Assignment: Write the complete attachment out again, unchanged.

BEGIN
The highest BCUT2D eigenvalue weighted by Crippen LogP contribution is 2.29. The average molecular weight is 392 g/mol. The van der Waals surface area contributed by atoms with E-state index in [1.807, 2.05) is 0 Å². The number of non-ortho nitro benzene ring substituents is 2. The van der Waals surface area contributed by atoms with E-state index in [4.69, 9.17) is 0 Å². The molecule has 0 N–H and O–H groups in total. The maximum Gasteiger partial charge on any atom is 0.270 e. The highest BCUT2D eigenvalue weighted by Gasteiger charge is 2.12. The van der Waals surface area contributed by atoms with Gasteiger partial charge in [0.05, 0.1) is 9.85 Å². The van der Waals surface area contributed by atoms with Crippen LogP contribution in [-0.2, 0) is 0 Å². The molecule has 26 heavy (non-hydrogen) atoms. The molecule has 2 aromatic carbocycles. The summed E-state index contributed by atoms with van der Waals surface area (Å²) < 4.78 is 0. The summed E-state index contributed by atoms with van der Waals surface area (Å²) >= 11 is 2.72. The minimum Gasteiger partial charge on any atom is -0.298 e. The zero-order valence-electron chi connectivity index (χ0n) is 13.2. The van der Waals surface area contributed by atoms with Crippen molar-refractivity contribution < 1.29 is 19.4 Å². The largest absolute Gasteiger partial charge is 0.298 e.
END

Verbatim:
The highest BCUT2D eigenvalue weighted by Crippen LogP contribution is 2.29. The average molecular weight is 392 g/mol. The van der Waals surface area contributed by atoms with E-state index in [1.807, 2.05) is 0 Å². The number of non-ortho nitro benzene ring substituents is 2. The van der Waals surface area contributed by atoms with E-state index in [4.69, 9.17) is 0 Å². The molecule has 0 N–H and O–H groups in total. The maximum Gasteiger partial charge on any atom is 0.270 e. The highest BCUT2D eigenvalue weighted by Gasteiger charge is 2.12. The van der Waals surface area contributed by atoms with Gasteiger partial charge in [0.05, 0.1) is 9.85 Å². The van der Waals surface area contributed by atoms with Crippen LogP contribution in [-0.2, 0) is 0 Å². The molecule has 26 heavy (non-hydrogen) atoms. The molecule has 2 aromatic carbocycles. The summed E-state index contributed by atoms with van der Waals surface area (Å²) < 4.78 is 0. The summed E-state index contributed by atoms with van der Waals surface area (Å²) >= 11 is 2.72. The minimum Gasteiger partial charge on any atom is -0.298 e. The zero-order valence-electron chi connectivity index (χ0n) is 13.2. The van der Waals surface area contributed by atoms with Crippen molar-refractivity contribution < 1.29 is 19.4 Å². The largest absolute Gasteiger partial charge is 0.298 e.